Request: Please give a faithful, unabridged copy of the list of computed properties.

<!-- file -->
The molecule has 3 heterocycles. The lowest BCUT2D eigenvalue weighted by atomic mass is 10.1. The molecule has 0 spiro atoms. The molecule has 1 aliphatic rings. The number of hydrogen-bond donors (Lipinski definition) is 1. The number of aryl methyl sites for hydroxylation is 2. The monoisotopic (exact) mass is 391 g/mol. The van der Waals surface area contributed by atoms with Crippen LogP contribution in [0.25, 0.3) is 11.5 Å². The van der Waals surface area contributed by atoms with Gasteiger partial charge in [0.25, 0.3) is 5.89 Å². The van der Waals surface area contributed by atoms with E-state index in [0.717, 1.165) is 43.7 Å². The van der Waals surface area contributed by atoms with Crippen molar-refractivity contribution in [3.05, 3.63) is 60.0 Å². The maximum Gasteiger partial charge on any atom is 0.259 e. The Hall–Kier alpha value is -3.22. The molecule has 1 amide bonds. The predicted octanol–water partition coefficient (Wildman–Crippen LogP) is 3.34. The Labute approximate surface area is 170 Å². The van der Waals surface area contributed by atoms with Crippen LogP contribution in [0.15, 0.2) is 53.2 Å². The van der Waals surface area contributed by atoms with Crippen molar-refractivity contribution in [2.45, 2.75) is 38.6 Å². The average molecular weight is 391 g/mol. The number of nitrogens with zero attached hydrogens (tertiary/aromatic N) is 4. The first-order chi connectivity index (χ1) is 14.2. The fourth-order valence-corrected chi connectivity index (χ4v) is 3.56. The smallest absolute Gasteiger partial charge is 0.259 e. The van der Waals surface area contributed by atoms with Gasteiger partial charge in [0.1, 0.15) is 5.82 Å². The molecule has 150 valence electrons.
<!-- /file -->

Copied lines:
The molecule has 3 heterocycles. The lowest BCUT2D eigenvalue weighted by atomic mass is 10.1. The molecule has 0 spiro atoms. The molecule has 1 aliphatic rings. The number of hydrogen-bond donors (Lipinski definition) is 1. The number of aryl methyl sites for hydroxylation is 2. The monoisotopic (exact) mass is 391 g/mol. The van der Waals surface area contributed by atoms with Crippen LogP contribution in [0.25, 0.3) is 11.5 Å². The van der Waals surface area contributed by atoms with Gasteiger partial charge in [0.25, 0.3) is 5.89 Å². The van der Waals surface area contributed by atoms with E-state index in [0.717, 1.165) is 43.7 Å². The van der Waals surface area contributed by atoms with Crippen molar-refractivity contribution in [3.05, 3.63) is 60.0 Å². The maximum Gasteiger partial charge on any atom is 0.259 e. The Hall–Kier alpha value is -3.22. The molecule has 1 amide bonds. The predicted octanol–water partition coefficient (Wildman–Crippen LogP) is 3.34. The Labute approximate surface area is 170 Å². The van der Waals surface area contributed by atoms with Crippen LogP contribution in [0.15, 0.2) is 53.2 Å². The van der Waals surface area contributed by atoms with Crippen molar-refractivity contribution in [2.45, 2.75) is 38.6 Å². The average molecular weight is 391 g/mol. The number of nitrogens with zero attached hydrogens (tertiary/aromatic N) is 4. The first-order chi connectivity index (χ1) is 14.2. The fourth-order valence-corrected chi connectivity index (χ4v) is 3.56. The smallest absolute Gasteiger partial charge is 0.259 e. The van der Waals surface area contributed by atoms with Gasteiger partial charge in [0.1, 0.15) is 5.82 Å². The molecule has 150 valence electrons.